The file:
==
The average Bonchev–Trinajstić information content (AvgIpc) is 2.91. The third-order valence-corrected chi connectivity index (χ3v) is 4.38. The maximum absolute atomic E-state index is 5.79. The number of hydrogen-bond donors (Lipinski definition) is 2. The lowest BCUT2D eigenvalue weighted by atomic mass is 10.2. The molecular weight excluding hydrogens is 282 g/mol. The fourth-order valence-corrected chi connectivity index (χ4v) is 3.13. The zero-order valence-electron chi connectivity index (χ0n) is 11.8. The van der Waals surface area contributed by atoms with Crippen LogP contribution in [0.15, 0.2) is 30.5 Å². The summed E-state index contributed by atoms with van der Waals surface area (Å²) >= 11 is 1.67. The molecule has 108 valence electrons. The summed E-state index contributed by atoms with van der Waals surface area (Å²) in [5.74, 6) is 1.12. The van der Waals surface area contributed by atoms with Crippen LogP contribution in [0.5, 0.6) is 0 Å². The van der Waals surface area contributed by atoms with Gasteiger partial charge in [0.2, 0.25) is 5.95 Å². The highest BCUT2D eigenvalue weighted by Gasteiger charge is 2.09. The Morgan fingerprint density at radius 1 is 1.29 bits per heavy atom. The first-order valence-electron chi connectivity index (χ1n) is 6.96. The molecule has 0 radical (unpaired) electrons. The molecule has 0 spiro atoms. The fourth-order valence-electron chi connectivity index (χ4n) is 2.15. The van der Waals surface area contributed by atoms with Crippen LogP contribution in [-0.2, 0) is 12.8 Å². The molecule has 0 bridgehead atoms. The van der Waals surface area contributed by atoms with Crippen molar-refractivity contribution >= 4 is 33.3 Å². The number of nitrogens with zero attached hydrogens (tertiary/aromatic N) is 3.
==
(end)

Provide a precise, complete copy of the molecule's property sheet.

The average Bonchev–Trinajstić information content (AvgIpc) is 2.91. The third-order valence-corrected chi connectivity index (χ3v) is 4.38. The maximum absolute atomic E-state index is 5.79. The number of hydrogen-bond donors (Lipinski definition) is 2. The lowest BCUT2D eigenvalue weighted by atomic mass is 10.2. The molecular weight excluding hydrogens is 282 g/mol. The fourth-order valence-corrected chi connectivity index (χ4v) is 3.13. The zero-order valence-electron chi connectivity index (χ0n) is 11.8. The van der Waals surface area contributed by atoms with Crippen LogP contribution in [0.15, 0.2) is 30.5 Å². The summed E-state index contributed by atoms with van der Waals surface area (Å²) >= 11 is 1.67. The molecule has 108 valence electrons. The summed E-state index contributed by atoms with van der Waals surface area (Å²) in [5.74, 6) is 1.12. The van der Waals surface area contributed by atoms with Crippen LogP contribution in [0.5, 0.6) is 0 Å². The van der Waals surface area contributed by atoms with Gasteiger partial charge in [0.2, 0.25) is 5.95 Å². The highest BCUT2D eigenvalue weighted by Gasteiger charge is 2.09. The Morgan fingerprint density at radius 1 is 1.29 bits per heavy atom. The first-order valence-electron chi connectivity index (χ1n) is 6.96. The molecule has 0 radical (unpaired) electrons. The molecule has 0 spiro atoms. The fourth-order valence-electron chi connectivity index (χ4n) is 2.15. The van der Waals surface area contributed by atoms with Crippen LogP contribution in [-0.2, 0) is 12.8 Å². The molecule has 0 bridgehead atoms. The van der Waals surface area contributed by atoms with Crippen molar-refractivity contribution >= 4 is 33.3 Å². The number of nitrogens with zero attached hydrogens (tertiary/aromatic N) is 3.